It’s not often that I read a book twice. So when the MRAA team was recently assigned “Good to Great” by Jim Collins, I wasn’t exactly excited. But once I got started, all that changed. The second time around, this classic seems even more relevant to the issues our industry is facing.
In the book, the author and his team share the results of their research into what sets great companies – those who deliver extraordinary results – apart from those who are merely good.
Listening to the customer
In Chapter Four, the author tells the story of Kroger and A&P, two traditional grocery store chains entering the 1970s, a time during which the needs and desires of their customers were changing fast.
Both had survived more than 80 years in the grocery store business, both recognized that change was taking place, and both conducted experiments with new methods and models to determine exactly what the customer was looking for, according to Collins. What ultimately separated the two companies is what they did with the information collected during these experiments.
While its experiments were a success, A&P didn’t like the direction it suggested for the company as a whole, so it closed the experimental store and “began a pattern of lurching from one strategy to another, always looking for a single-stroke solution to its problems,” Collins writes. The result was an even faster decline.
Meanwhile, Kroger confronted the brutal truth that the old-model grocery store, which accounted for nearly 100 percent of its business, was going to become extinct and acted on it. During the next 20 years, the company eliminated, changed or replaced every single store and departed every single region that did not fit these new realities. And by 1999, it had become the No. 1 grocery chain in America.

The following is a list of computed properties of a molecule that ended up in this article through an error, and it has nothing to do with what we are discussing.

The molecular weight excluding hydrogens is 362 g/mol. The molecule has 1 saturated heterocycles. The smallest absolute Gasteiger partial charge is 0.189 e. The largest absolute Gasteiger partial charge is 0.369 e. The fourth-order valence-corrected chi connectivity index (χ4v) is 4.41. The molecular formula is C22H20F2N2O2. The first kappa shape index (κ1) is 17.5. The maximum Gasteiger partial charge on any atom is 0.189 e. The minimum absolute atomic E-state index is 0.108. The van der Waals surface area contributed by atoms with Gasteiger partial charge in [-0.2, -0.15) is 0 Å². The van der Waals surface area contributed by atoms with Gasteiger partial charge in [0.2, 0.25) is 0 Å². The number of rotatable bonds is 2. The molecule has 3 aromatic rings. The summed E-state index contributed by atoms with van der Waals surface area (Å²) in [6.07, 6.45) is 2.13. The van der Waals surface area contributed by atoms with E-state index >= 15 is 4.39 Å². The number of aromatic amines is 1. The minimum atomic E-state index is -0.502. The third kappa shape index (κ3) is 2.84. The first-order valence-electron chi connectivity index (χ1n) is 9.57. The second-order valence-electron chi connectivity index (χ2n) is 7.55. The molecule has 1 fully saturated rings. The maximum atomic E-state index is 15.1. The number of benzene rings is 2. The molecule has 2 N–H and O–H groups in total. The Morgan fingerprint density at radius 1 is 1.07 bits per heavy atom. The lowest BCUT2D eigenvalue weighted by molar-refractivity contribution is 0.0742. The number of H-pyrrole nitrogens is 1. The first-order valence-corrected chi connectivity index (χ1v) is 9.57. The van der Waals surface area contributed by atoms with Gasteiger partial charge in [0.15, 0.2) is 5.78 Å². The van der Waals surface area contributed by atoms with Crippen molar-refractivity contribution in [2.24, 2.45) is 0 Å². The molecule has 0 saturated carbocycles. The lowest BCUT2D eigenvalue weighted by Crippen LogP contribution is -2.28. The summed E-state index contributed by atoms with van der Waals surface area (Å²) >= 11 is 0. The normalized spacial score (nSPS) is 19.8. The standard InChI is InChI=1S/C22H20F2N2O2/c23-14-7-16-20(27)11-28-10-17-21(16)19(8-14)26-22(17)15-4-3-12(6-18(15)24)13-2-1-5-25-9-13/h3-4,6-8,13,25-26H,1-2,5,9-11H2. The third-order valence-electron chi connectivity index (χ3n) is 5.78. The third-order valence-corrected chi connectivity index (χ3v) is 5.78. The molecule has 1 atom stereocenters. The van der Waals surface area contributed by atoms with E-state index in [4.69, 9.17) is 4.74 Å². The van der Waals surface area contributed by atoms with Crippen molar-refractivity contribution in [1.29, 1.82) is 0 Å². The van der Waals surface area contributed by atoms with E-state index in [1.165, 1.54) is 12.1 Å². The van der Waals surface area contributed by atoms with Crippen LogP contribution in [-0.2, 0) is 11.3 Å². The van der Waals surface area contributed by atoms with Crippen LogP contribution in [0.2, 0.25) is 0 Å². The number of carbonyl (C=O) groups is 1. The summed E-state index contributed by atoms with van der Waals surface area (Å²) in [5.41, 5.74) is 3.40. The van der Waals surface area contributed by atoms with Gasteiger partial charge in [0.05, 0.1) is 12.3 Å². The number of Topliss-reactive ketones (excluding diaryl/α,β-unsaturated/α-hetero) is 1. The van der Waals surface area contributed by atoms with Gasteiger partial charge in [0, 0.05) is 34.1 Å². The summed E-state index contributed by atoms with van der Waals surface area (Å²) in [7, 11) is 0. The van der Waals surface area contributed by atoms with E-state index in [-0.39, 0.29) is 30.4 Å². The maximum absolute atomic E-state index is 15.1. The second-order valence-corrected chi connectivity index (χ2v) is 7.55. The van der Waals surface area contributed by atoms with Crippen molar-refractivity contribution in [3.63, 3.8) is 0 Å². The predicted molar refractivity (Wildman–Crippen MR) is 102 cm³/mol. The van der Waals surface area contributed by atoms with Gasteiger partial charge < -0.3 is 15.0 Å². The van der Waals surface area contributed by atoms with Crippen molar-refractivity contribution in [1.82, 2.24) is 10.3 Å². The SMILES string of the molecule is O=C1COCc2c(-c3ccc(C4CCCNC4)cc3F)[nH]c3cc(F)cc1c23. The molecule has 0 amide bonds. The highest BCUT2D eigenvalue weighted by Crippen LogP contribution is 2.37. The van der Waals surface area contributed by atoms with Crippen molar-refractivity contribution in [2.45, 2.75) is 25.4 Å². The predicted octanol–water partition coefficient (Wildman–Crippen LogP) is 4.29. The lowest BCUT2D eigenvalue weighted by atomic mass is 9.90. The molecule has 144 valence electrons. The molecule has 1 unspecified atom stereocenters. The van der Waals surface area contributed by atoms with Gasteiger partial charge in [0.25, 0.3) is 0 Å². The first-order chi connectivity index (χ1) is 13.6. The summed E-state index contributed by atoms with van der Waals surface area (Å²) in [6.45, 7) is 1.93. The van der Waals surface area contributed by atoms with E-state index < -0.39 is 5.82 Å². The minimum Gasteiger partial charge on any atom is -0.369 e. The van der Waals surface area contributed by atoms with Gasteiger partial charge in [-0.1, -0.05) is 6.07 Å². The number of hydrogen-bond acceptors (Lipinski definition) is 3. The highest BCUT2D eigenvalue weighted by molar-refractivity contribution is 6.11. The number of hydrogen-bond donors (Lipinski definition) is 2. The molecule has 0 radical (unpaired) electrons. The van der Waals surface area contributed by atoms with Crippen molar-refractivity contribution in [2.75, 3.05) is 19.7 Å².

Hearing the truth
Great companies, according to Collins, seek out “the brutal facts of their current reality” and create a culture “where the truth is heard” and acted upon.
That begs the question: On this quest for the brutal truth, where do we look? It’s certainly part of what MRAA is trying to get at with the Marine Retailer Pulse Report – a monthly dealer survey we conduct in partnership with Baird Research, which provides participants with a window into the challenges, opportunities and outcomes of their fellow dealers.
It’s part of what many of you are looking for when you join a 20 Group, read a trade magazine like this one or attend industry events. It’s the goal behind creating a process to track customer satisfaction and loyalty in your business – or track activity on your website and social media accounts. And it’s what you receive when you work with companies like Statistical Surveys or Info-Link to determine what boats consumers are buying in your local market.
Collins recommends the following best practices to create a climate where the truth is heard.
• Lead with questions, not answers. When you have the right employees on board, your job as their leader is to ask the right questions, not to give them the answers.
• Engage in dialogue and debate, not coercion.
• Conduct autopsies, without blame. Explore failed initiatives to understand why they were unsuccessful and learn from those mistakes.
• Build red flag mechanisms. It’s not lack of information that hampers companies, but rather lack of action taken as a result of that information.
The changing world of groceries and boats
The grocery market of the 70s has a lot in common with today’s boating market. Both are marked by changes in the way consumers shop for and buy products.
Collins found no evidence that great companies had more or better information than the others. The results are clear: What makes the difference is how you respond to it.
Liz Walz is vice president of MRAA. To learn more, visit www.mraa.com or email her at email@example.com.
The first approach reminds me of a company briefing I attended some years ago. At the end, the presenter asks for questions and comments, whereupon a member of the audience pointed out a contradiction in the presentation. To which the presenter replied: 'Don't confuse me with the facts - my mind's made up'. He was joking of course. But it's a common attitude with people and companies for whom the news is not what they hoped for.